Bluecher: “The Shopping Cart” EP Review

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Written By: Ethan Griggs

My Music: ethangriggsmusic.virb.com

New York’s Bluecher makes blues-rock with a bite. Not coincidentally, they know how to channel the funk. They mix classic blues guitar riffage with a slamming horn section and blends it all into a stew that tastes like Spoon and Foxygen joined forces to usurp the Black Keys from their current reign as the blues kings of the modern world. The band themselves describe it as “the music that the youth likes.” On their debut EP The Shopping Cart, all this is on display in a visceral, raw form, and the listener is taken on a roller-coaster ride of lo-fi blues and vocals that sound like they have had some brews.

One major influence that is clear on the EP is that of Jimi Hendrix. If Hendrix ended up living long enough to see the punk movement and artists like the Ramones, this is maybe what could’ve come out of that. This idea is most prominent on fierce opening track “Turned Around” – which sounds like Hendrix’s take on “Wild Thang” – as well as the EP’s last track, a demo of the song “Let Go” – its guitar is heavily indebted to the sound of both Are You Experienced and Axis: Bold As Love.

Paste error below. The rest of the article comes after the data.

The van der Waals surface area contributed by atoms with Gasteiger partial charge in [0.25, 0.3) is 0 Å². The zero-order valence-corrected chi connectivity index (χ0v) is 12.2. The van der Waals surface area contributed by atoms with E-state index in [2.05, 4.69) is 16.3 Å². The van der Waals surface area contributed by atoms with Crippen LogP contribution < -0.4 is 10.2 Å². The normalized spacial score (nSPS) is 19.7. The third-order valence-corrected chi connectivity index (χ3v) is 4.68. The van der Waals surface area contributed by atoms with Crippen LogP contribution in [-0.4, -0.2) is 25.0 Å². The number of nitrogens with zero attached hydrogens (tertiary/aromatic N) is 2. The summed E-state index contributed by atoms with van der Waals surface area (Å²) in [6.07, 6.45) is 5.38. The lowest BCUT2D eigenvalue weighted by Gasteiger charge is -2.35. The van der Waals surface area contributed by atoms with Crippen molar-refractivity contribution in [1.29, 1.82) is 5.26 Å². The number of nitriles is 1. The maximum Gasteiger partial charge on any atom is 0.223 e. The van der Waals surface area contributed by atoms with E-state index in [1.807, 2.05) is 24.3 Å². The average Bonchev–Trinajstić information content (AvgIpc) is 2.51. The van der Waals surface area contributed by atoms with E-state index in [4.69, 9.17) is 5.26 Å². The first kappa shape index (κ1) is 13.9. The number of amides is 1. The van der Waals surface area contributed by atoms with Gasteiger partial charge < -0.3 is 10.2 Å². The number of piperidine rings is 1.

This isn’t to say that the band doesn’t have their own unique take on the blues, though. The trio consisting of singer/guitarist Tam Stockton, bassist Matias Van Order Gonzalez, and drummer Arya Popli have augmented their sound with their own original horn arrangements. The presence of saxophones, trumpets, and trombones on the standout “DFWM” make it sound like Frank Zappa could’ve written the track for Hot Rats. The song’s fun arrangement and surprising syncopation in its interlude sustains the listener’s interest for multiple listens.

Sometimes it can be hard to make out what is being wailed out by Stockton, but when it’s clear the songs are given tones of angst and apathy. Stockton is front and center on “Split”, which is the track that really made me think of the Spoon comparison – practically their debut album Telephono and its accompanying EP Soft Effects when Brit Daniel was more into primal emotion than pop songwriting.

In any case, there will be a grab bag of musical comparisons to make about the wonderful debut release from Bluecher. I hear Hendrix and Zappa, but other listeners will surly find other influences on this EP as well. If you’re in the New York area, be sure to keep an ear out for the name Bluecher, as they will be up and coming in the blues circuit in the next year or so!